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Don't let nature fall victim to Covid: Philippine bishop

This file photo shows environmental para-enforcers from the Palawan NGO Network Inc. resting at an illegal logging site on Palawan Island in the Philippines while searching for illegal loggers. (Photo: AFP)

Palawan prelate fears pandemic-driven poverty will drive people into illegal logging, mining activities

A bishop in the Philippines has appealed to parishioners in his diocese not to resort to illegal logging or mining to overcome hardship brought about by the Covid-19 pandemic.

Bishop Socrates Mesiona of the Apostolic Vicariate of Puerto Prinsesa in Palawan province urged Catholics to maintain the integrity of creation in the region despite the ill-effects brought about by the pandemic.

“We must carry out tangible conservation efforts for the sake of future generations. We should be responsible enough to protect our terrestrial and marine resources,” he said in a Sept. 24 pastoral letter to mark this year’s Season of Creation.

The Catholic Church celebrates the Season of Creation each year from Sept. 1 to Oct. 4, the feast of St. Francis of Assisi, the patron saint of ecology.

Bishop Mesiona issued the appeal following reports from an indigenous group called the Pala’wan that hundreds of trees were illegally cut by a quarrying firm in the southern part of the island despite opposition from activists and church leaders.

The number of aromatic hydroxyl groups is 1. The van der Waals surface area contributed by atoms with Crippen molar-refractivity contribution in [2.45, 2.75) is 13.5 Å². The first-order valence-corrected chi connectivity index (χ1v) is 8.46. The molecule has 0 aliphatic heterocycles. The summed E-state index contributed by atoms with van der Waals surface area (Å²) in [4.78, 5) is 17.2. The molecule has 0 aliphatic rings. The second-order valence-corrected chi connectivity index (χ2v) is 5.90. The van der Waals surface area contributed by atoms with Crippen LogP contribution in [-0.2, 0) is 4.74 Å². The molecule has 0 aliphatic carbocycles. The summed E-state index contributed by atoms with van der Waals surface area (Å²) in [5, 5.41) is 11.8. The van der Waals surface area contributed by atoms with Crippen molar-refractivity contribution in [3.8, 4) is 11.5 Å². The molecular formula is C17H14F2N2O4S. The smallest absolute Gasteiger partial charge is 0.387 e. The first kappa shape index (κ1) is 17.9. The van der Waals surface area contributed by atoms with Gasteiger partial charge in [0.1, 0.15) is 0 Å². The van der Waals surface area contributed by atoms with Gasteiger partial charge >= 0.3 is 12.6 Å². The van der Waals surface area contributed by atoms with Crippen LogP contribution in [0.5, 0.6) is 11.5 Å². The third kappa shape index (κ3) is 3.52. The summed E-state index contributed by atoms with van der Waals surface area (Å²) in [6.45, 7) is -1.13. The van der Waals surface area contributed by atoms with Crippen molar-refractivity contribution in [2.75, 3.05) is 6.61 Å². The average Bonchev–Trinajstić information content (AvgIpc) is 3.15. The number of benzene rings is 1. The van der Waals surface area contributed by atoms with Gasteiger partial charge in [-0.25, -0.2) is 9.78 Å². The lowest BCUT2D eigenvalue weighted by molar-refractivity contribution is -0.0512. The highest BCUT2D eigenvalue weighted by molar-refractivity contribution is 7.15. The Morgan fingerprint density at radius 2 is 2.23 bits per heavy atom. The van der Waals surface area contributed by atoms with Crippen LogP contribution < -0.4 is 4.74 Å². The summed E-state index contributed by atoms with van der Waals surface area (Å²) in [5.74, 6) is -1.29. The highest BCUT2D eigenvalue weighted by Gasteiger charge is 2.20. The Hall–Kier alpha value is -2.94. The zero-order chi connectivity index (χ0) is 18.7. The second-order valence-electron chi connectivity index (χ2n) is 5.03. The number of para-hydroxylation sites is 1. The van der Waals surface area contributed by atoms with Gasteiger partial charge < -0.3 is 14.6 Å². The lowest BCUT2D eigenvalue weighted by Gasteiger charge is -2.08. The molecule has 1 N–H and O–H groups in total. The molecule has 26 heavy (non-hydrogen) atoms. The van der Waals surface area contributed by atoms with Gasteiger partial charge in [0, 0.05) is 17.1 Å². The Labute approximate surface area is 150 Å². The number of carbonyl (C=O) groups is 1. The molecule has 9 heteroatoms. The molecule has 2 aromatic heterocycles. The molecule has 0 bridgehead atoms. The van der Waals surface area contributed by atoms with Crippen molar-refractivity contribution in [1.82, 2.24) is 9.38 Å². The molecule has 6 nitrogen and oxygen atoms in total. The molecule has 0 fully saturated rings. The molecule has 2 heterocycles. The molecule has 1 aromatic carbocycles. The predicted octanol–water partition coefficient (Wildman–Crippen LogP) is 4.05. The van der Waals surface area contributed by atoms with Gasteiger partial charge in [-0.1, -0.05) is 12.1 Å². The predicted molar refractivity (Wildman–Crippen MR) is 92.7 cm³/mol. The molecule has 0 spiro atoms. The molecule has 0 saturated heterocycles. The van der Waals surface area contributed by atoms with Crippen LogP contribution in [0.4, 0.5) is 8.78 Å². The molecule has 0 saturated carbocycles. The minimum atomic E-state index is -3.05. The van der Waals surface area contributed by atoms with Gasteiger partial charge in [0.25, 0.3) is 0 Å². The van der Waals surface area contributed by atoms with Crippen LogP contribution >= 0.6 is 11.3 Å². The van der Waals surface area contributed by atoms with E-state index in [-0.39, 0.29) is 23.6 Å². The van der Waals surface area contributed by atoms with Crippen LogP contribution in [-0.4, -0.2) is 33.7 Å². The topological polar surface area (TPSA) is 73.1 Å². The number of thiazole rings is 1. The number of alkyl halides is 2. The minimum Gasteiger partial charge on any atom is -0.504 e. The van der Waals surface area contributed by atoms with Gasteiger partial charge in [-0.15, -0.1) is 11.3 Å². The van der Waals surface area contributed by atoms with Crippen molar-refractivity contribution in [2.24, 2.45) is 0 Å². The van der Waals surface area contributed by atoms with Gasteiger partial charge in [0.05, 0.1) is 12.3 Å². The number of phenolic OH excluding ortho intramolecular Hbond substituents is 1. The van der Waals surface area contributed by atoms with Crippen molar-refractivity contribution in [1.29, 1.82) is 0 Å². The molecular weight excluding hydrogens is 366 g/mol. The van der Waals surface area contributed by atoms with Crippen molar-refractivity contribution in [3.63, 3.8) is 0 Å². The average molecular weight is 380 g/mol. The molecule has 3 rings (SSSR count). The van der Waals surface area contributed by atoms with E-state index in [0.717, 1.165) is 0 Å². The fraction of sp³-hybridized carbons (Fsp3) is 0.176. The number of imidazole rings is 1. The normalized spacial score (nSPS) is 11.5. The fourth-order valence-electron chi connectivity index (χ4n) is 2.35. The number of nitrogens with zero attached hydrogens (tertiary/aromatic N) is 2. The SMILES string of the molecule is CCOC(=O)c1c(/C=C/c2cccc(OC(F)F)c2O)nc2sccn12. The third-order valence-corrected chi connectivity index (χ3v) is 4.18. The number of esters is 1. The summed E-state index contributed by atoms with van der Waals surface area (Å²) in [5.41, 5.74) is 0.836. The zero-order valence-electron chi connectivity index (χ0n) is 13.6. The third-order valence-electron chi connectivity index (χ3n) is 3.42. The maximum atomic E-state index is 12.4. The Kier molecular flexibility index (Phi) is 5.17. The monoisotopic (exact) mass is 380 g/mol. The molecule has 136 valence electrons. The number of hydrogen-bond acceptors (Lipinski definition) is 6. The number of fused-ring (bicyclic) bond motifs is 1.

They claimed the firm did not have the necessary government permits.

Bishop Mesiona, however, feared people would be tempted to conduct illegal mining and logging because of growing poverty. However, some locals say they may not have any choice.

“Where will we get food and an income? There aren’t enough jobs for everyone, not to mention the lockdowns that have imprisoned us here in our community,” said one resident who wished to remain anonymous.

“Currently there is no source of income here but nature,” the resident said.

However, the prelate told his parishioners that although life was made difficult by the coronavirus pandemic, efforts to alleviate poverty must not be at the expense of the environment.

“The crisis we are facing right now is due to the pandemic. All of us must find ways to mitigate every circumstance. But should it really be at the expense of our common home?" he asked.

“Economic gains cannot outweigh anything that endangers the life of nature and the very life of our people in general.”

- UCA News

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